This adjusted temperature difference is the denominator for the CFM formula.

When the formula is completed with the necessary inputs, the answer is the total delivered airflow (CFM) traveling across the heater in emergency heat mode. You then simply divide this value by the tonnage of the installed outdoor coil to find the CFM per ton. The cooling airflow (CFM) will be near to this value or slightly lower due to increased pressure drop from water condensing on the indoor coil during cooling. The ASHP compressor heating airflow (CFM) per ton will be a similar value to that found from emergency heat. The CFM per ton should be in the AHRI range to be acceptable.

If inaccurate air flow (CFM volume) across the indoor coil (evaporator in cooling, condenser in heating) is determined, this situation must be corrected prior to further analysis of the refrigeration cycle.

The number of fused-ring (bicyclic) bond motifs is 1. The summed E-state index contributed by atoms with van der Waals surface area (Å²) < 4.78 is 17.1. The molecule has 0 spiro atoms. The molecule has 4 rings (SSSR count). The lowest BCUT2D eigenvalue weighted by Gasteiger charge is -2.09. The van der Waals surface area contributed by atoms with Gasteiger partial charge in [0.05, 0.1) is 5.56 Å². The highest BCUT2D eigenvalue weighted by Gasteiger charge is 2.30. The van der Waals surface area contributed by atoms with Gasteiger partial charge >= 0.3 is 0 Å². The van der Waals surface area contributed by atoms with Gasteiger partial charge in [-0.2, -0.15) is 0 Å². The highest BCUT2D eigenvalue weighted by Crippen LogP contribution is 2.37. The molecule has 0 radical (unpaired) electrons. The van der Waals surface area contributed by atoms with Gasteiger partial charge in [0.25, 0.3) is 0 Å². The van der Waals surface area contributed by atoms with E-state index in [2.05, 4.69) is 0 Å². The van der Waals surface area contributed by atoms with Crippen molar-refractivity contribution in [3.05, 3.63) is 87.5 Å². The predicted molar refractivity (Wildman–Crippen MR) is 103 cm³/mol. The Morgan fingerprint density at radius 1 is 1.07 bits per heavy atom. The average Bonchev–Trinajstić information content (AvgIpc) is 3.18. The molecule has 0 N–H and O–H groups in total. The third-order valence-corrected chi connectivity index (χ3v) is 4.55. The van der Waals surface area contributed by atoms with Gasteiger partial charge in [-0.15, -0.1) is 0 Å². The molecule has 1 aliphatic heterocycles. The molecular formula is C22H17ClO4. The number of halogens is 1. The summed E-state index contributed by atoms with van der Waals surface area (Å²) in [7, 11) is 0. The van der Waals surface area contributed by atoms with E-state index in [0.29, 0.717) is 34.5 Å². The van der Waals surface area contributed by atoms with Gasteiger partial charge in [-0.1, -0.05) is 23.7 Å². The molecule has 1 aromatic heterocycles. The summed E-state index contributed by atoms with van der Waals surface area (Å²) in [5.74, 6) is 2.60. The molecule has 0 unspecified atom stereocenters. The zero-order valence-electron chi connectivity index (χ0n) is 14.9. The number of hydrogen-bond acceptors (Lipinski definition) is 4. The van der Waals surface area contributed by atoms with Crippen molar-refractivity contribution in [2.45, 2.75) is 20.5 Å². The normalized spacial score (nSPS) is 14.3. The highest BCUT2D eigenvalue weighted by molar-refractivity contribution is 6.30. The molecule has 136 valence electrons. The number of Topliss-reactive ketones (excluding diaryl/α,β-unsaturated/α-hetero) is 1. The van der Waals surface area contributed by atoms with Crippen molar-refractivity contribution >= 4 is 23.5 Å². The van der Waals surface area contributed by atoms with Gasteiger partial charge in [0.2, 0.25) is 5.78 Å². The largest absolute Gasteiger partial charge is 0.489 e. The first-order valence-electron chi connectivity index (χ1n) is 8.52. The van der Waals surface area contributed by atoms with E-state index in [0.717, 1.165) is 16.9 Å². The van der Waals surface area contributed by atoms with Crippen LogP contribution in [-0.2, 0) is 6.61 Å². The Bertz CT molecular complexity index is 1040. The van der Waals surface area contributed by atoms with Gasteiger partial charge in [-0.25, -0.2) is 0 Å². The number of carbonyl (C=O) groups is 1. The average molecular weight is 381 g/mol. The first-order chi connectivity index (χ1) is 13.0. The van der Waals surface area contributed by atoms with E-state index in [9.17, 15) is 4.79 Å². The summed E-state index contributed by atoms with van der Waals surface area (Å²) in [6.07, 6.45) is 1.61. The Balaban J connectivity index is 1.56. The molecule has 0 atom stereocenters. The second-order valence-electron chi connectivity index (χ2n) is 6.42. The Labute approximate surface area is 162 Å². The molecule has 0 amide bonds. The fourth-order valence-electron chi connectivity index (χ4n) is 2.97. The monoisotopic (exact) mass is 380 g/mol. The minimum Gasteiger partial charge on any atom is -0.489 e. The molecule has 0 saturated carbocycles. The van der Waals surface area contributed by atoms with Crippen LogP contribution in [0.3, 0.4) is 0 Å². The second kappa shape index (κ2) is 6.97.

Determining ASHP indoor coil airflow (CFM) during emergency heat example:

Two (2) Ton Unit
240 Volts at disconnect
20 Amps at disconnect
Return air = 70ºF
Supply air = 88ºF
CFM = (240 x 20 x 3.413) ÷ (1.08 x 18ºF) = 843
843 CFM ÷ 2 Tons = 421.5 CFM per Ton

You should also check the outdoor coil for minimal clearance per manufacturer around the unit from shrubs, trees, and decks to allow for proper heat rejection in the summer and absorption in the winter. You can also determine the airflow across the outdoor coil by using the product specifications from the manufacturer as shown below. Most ASHP outdoor coils will typically deliver close to this amount if the coil is installed correctly and unobstructed.

Copyright © Phil Rains

About the Author:
Phil Rains is Master Trainer/Technical Developer for He has over 35 years of HVAC and Refrigeration experience in installation, service, and training. He is NATE-certified in 5 areas, a member of ASHRAE and RSES, and an ACCA-certified Instructor. He also holds a Universal classification in EPA 608.